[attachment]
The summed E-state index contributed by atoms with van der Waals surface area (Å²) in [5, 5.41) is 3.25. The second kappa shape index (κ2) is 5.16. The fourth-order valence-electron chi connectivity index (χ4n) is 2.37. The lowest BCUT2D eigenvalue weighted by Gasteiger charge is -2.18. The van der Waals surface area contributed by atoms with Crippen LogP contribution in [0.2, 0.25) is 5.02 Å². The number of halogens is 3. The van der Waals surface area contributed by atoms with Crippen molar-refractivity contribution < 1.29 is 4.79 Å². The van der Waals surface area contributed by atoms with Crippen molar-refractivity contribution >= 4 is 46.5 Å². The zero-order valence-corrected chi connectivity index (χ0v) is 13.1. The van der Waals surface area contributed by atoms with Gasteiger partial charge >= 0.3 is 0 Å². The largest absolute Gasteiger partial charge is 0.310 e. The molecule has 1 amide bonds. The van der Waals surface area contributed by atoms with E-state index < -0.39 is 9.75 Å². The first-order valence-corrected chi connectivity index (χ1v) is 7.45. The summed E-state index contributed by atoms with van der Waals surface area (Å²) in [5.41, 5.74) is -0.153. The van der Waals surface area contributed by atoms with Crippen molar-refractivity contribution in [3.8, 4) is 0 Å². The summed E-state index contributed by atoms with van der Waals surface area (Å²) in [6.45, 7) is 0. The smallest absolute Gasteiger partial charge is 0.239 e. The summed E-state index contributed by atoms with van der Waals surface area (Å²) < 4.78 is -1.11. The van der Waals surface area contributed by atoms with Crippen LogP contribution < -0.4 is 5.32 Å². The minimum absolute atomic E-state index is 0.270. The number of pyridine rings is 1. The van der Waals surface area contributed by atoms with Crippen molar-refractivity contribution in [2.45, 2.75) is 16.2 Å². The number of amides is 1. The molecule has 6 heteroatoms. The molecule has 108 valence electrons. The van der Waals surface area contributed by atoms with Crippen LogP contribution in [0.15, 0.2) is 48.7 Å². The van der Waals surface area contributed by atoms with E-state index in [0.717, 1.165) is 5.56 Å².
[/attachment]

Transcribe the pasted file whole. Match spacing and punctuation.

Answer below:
The summed E-state index contributed by atoms with van der Waals surface area (Å²) in [5, 5.41) is 3.25. The second kappa shape index (κ2) is 5.16. The fourth-order valence-electron chi connectivity index (χ4n) is 2.37. The lowest BCUT2D eigenvalue weighted by Gasteiger charge is -2.18. The van der Waals surface area contributed by atoms with Crippen LogP contribution in [0.2, 0.25) is 5.02 Å². The number of halogens is 3. The van der Waals surface area contributed by atoms with Crippen molar-refractivity contribution < 1.29 is 4.79 Å². The van der Waals surface area contributed by atoms with Crippen molar-refractivity contribution >= 4 is 46.5 Å². The zero-order valence-corrected chi connectivity index (χ0v) is 13.1. The van der Waals surface area contributed by atoms with Gasteiger partial charge >= 0.3 is 0 Å². The largest absolute Gasteiger partial charge is 0.310 e. The molecule has 1 amide bonds. The van der Waals surface area contributed by atoms with E-state index < -0.39 is 9.75 Å². The first-order valence-corrected chi connectivity index (χ1v) is 7.45. The summed E-state index contributed by atoms with van der Waals surface area (Å²) in [5.41, 5.74) is -0.153. The van der Waals surface area contributed by atoms with Crippen molar-refractivity contribution in [3.8, 4) is 0 Å². The summed E-state index contributed by atoms with van der Waals surface area (Å²) in [6.45, 7) is 0. The smallest absolute Gasteiger partial charge is 0.239 e. The summed E-state index contributed by atoms with van der Waals surface area (Å²) < 4.78 is -1.11. The van der Waals surface area contributed by atoms with Crippen LogP contribution < -0.4 is 5.32 Å². The minimum absolute atomic E-state index is 0.270. The number of pyridine rings is 1. The van der Waals surface area contributed by atoms with Crippen molar-refractivity contribution in [2.45, 2.75) is 16.2 Å². The number of amides is 1. The molecule has 6 heteroatoms. The molecule has 108 valence electrons. The van der Waals surface area contributed by atoms with Crippen LogP contribution in [0.15, 0.2) is 48.7 Å². The van der Waals surface area contributed by atoms with E-state index in [0.717, 1.165) is 5.56 Å².